• On March 14, NRA-ILA urged Alaskan supporters to contact their state senators and tell them to support House Bill 80, which it termed "important self-defense legislation that would provide that a law-abiding person, who is justified in using deadly force in self-defense, has 'no duty-to-retreat' from an attack if the person is in any place that that person has a legal right to be." NRA-ILA also promoted the bill on March 5March 8, and February 29

The Massachusetts legislature's joint committee on the judiciary held a hearing on yet another similar law in February.

A Stupid, Costly Regulation Obama Should Kill

| Tue Mar. 20, 2012 11:15 AM EDT

Barack Obama is on the hunt for stupid, unnecessary regulations that the government should get rid of, Politico's Playbook reported Tuesday morning. I have a suggestion: kill the rule that is forcing everyone, including the government (and, by extension, taxpayers), to pay way more for life-saving asthma inhalers than we did ten years ago.

In 2009, at the urging of the drug lobby, the EPA started banning asthma inhalers that run on ozone-depleting CFC aerosols. As a result, inhaler prices jumped from as little as $5 to as much as $60. The drug companies were thrilled—they got a new round of patent protection (and got to charge higher prices) for non-CFC inhalers that dispense exactly the same medicine as their CFC-based predecessors. But everyone else got screwed. By 2017, the switch to the new inhalers will cost consumers, taxpayers, and the government some $8 billion, according to the EPA's own estimates, just to avoid a tiny amount of CFC emissions.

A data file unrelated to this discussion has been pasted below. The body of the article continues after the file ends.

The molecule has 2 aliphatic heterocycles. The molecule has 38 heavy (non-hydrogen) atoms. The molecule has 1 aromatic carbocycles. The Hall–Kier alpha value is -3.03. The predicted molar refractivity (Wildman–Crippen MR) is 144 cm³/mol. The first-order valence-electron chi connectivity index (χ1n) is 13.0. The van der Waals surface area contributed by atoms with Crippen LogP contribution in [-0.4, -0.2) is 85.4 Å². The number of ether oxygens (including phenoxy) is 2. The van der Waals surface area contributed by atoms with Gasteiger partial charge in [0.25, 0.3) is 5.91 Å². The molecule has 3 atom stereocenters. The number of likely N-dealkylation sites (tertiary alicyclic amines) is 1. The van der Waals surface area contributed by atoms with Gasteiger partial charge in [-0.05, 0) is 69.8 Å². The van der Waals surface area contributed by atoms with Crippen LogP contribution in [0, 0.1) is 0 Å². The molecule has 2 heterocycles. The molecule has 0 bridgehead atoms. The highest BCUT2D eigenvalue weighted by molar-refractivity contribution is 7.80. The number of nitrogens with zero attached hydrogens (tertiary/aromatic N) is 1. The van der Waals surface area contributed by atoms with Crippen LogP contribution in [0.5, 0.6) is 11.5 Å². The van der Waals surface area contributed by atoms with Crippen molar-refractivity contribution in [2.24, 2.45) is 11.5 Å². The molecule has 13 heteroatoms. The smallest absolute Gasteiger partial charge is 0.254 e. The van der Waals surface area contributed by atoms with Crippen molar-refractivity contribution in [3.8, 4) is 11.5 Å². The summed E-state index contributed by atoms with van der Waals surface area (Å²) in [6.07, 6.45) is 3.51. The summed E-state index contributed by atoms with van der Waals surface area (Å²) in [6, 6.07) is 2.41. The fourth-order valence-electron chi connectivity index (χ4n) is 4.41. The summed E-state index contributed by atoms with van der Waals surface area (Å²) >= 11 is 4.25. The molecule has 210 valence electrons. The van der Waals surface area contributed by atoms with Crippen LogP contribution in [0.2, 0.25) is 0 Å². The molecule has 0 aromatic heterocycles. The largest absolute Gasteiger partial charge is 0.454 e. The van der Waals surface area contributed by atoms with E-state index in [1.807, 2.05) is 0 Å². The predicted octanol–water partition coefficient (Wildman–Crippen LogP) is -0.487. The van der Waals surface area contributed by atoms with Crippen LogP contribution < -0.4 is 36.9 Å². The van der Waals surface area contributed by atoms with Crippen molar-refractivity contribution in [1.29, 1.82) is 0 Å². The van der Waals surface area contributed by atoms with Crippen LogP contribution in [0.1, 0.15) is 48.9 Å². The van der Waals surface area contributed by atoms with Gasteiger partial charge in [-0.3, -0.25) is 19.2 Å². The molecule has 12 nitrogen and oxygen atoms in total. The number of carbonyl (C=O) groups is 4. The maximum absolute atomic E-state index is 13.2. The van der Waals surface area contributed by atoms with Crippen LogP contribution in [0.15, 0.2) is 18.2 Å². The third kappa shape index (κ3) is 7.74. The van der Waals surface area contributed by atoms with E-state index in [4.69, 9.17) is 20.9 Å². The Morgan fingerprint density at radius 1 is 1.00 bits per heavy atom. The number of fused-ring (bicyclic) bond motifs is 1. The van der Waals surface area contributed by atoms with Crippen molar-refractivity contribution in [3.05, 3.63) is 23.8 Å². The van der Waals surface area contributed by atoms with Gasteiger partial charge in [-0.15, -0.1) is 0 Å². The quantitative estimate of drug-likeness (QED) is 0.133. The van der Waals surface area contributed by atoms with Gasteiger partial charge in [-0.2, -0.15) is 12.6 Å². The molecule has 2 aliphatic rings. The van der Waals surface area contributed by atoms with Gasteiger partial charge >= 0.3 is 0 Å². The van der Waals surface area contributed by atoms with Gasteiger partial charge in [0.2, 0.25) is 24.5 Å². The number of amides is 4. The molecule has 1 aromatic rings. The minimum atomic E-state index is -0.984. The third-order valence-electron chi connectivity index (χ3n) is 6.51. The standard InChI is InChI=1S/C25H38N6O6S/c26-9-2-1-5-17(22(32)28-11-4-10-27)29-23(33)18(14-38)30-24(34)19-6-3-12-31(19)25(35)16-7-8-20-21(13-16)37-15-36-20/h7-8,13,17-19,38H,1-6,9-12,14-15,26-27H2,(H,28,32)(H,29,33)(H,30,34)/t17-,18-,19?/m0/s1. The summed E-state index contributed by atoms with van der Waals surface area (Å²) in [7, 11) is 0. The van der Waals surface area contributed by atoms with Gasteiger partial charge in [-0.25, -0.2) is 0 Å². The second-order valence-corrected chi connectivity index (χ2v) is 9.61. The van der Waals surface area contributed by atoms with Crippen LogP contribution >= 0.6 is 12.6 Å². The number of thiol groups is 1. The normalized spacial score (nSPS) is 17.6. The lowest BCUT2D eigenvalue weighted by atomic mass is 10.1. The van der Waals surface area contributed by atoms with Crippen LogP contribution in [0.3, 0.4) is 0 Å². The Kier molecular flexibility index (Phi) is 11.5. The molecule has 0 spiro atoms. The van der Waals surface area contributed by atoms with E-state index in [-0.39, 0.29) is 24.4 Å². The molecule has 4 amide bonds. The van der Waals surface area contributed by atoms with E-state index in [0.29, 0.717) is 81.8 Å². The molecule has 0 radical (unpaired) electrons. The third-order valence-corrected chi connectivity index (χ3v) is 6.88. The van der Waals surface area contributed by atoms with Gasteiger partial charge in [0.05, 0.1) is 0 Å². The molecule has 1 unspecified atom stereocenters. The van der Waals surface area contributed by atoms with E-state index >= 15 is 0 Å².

Asthma is a big deal—it's responsible for one quarter of all emergency room visits in the United States"It's just absurd to think that this is anything that could have a measurable impact," Dean Baker, an economist at the Center for Economic and Policy research, told me for an article on this subject last year. "You'd be hard-pressed to find a law that raised costs so much for such a nonexistent benefit to the environment."

The EPA will probably argue that it's not as simple as scrapping the rule—the US has treaty obligations that are forcing us to do this. That's not good enough. The Obama administration should renegotiate the Montreal Protocol, the international treaty on the use of ozone-depleting CFCs, to include a common-sense exception for CFC-based medical inhalers. Even that can't possibly cost more than the $8 billion-plus that is being sucked out of taxpayers' pockets and into the coffers of the pharmaceutical industry for an almost negligible environmental benefit.

*Update, 7:45 p.m. EST: A reader writes to say that I should probably note, as I did in tweets about this story, that I have asthma, and so this affects me personally. Of course, it affects you, too. Medicaid and Medicare, which you pay for in your taxes, pay more for inhalers than they did prior to this rule.